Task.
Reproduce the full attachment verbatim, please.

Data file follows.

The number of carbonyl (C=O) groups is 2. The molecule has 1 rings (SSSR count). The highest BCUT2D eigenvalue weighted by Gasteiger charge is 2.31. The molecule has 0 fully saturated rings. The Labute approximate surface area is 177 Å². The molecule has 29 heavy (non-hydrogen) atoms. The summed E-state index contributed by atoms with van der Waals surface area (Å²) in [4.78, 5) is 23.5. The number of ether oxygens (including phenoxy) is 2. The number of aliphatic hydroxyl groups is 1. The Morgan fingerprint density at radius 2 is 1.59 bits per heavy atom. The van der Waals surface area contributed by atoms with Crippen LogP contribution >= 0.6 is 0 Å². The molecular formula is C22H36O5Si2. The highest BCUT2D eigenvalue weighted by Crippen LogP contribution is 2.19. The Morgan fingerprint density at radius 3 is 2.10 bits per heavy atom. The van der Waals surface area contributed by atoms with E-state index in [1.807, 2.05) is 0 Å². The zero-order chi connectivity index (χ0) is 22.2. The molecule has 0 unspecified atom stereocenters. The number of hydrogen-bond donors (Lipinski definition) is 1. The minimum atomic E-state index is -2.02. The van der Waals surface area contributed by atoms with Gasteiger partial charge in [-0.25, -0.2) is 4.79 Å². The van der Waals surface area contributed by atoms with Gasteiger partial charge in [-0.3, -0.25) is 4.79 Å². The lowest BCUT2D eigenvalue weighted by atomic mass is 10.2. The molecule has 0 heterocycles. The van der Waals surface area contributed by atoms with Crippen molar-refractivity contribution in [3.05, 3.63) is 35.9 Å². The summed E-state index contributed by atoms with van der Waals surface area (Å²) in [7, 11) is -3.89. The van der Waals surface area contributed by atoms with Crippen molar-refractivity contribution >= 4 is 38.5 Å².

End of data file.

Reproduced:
The number of carbonyl (C=O) groups is 2. The molecule has 1 rings (SSSR count). The highest BCUT2D eigenvalue weighted by Gasteiger charge is 2.31. The molecule has 0 fully saturated rings. The Labute approximate surface area is 177 Å². The molecule has 29 heavy (non-hydrogen) atoms. The summed E-state index contributed by atoms with van der Waals surface area (Å²) in [4.78, 5) is 23.5. The number of ether oxygens (including phenoxy) is 2. The number of aliphatic hydroxyl groups is 1. The Morgan fingerprint density at radius 2 is 1.59 bits per heavy atom. The van der Waals surface area contributed by atoms with Crippen LogP contribution >= 0.6 is 0 Å². The molecular formula is C22H36O5Si2. The highest BCUT2D eigenvalue weighted by Crippen LogP contribution is 2.19. The Morgan fingerprint density at radius 3 is 2.10 bits per heavy atom. The van der Waals surface area contributed by atoms with E-state index in [1.807, 2.05) is 0 Å². The zero-order chi connectivity index (χ0) is 22.2. The molecule has 0 unspecified atom stereocenters. The number of hydrogen-bond donors (Lipinski definition) is 1. The minimum atomic E-state index is -2.02. The van der Waals surface area contributed by atoms with Gasteiger partial charge in [-0.25, -0.2) is 4.79 Å². The van der Waals surface area contributed by atoms with Gasteiger partial charge in [-0.3, -0.25) is 4.79 Å². The lowest BCUT2D eigenvalue weighted by atomic mass is 10.2. The molecule has 0 heterocycles. The van der Waals surface area contributed by atoms with Crippen molar-refractivity contribution in [3.05, 3.63) is 35.9 Å². The summed E-state index contributed by atoms with van der Waals surface area (Å²) in [7, 11) is -3.89. The van der Waals surface area contributed by atoms with Crippen molar-refractivity contribution >= 4 is 38.5 Å².